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FTC set to give up exclusive right to file cases

Nov 13,2017
Korea’s antitrust watchdog said Sunday that it will give up its exclusive right to file complaints against retail and franchise firms for fair trade violations in a move to better empower individuals and civic groups.

Under the present Fair Trade Act, the Fair Trade Commission (FTC) is the only entity that can bring a fair trade case to court through the state prosecutors’ office. The law is aimed at preventing a flood of lawsuits being filed against firms by individuals and civic groups, which the business community claims could hurt normal operations.

FTC Chairman Kim Sang-jo, a renowned former civic activist, has constantly vowed to change the rule within President Moon Jae-in’s five-year term as part of its policy goal of establishing fairer market competition and shared growth between conglomerates and smaller businesses.

In a draft report submitted by a task force team, the FTC’s exclusive right will be first removed in the franchise and retail business field, where unfair trade practices, such as abuses of power by large retailers, are prevalent.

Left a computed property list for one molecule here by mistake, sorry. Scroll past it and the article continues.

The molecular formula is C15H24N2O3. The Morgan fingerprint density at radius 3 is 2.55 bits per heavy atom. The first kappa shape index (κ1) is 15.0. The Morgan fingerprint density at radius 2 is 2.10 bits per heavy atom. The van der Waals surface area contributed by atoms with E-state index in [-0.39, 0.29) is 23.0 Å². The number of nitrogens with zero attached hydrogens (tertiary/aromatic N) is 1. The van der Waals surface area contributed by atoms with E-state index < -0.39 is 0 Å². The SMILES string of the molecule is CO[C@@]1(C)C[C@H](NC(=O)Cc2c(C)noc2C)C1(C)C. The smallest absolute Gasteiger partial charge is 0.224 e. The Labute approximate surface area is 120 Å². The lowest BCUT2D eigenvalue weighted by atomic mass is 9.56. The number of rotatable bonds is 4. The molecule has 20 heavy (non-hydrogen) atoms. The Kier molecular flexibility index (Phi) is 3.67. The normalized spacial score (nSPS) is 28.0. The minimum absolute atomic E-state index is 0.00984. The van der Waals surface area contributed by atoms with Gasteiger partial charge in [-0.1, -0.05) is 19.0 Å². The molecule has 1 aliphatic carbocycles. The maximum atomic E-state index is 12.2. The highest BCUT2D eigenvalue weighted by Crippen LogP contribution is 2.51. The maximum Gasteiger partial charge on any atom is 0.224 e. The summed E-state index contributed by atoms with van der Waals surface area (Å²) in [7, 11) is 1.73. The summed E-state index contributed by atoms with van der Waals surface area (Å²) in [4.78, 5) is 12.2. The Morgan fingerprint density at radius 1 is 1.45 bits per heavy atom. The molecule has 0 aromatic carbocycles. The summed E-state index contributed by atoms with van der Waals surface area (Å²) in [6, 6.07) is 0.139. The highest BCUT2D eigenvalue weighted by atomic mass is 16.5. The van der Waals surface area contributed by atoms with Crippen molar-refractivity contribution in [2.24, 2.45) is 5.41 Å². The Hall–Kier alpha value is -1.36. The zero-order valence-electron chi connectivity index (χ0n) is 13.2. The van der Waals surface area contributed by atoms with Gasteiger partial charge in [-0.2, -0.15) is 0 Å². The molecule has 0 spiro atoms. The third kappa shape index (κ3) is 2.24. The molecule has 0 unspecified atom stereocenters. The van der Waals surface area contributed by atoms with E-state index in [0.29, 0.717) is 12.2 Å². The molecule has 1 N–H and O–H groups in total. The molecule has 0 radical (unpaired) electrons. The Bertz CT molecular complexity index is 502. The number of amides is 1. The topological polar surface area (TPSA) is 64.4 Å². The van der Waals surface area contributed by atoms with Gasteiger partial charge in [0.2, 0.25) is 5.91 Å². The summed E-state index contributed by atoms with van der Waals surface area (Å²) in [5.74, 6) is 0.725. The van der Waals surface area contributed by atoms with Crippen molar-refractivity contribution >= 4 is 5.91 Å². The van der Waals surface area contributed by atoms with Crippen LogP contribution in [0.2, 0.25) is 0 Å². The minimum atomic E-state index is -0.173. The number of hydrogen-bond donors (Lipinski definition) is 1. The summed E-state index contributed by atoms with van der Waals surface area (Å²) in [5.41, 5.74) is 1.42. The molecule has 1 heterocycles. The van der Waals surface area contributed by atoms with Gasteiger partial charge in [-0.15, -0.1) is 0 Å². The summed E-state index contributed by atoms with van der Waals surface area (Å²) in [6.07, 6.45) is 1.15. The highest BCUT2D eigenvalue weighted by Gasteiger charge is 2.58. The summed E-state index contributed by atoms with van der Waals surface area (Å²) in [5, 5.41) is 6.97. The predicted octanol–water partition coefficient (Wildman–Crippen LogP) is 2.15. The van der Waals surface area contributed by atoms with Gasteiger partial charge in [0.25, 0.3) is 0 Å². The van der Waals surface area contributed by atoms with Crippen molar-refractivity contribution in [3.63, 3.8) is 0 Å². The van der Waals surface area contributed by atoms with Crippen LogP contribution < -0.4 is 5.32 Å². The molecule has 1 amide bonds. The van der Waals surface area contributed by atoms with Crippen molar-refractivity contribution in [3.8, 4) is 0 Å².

Such a step would allow individuals and civic groups to lodge legal action against rule-breaking companies in the sector.

The FTC said it will examine the feasibility of expanding the range of businesses that can be subject to legal proceedings by non-FTC entities.

“The FTC monopolizes the entire process of corporate conflicts from the beginning to end,” Kim said in a press conference held Friday. “Only the FTC is entitled to launch an investigation and to put an end to it at its discretion. This leaves victims with no way of seeking administrative or legal remedies.”

He said he will keep making efforts to address the problem and decentralize FTC power by granting the same rights to other entities, including provincial governments and civic groups.

Also, the task force suggested the FTC introduce a punitive damages system to the local distribution industry in order to root out unfair business practices and strengthen consumer protection.

A few bills related to these matters have long been held up at the National Assembly, which must pass the bill before it becomes a law.

At the same time, the FTC chief said the watchdog will wield its authority in a tougher way and file suits against all corporate offenders.

“The FTC has been criticized for being too reluctant to exercise its exclusive right and promote fair trade,” said Kim. “The FTC will bring many more cases to the court and lodge complaints against executives and even working-level officials involved in any misconduct.”


YONHAP


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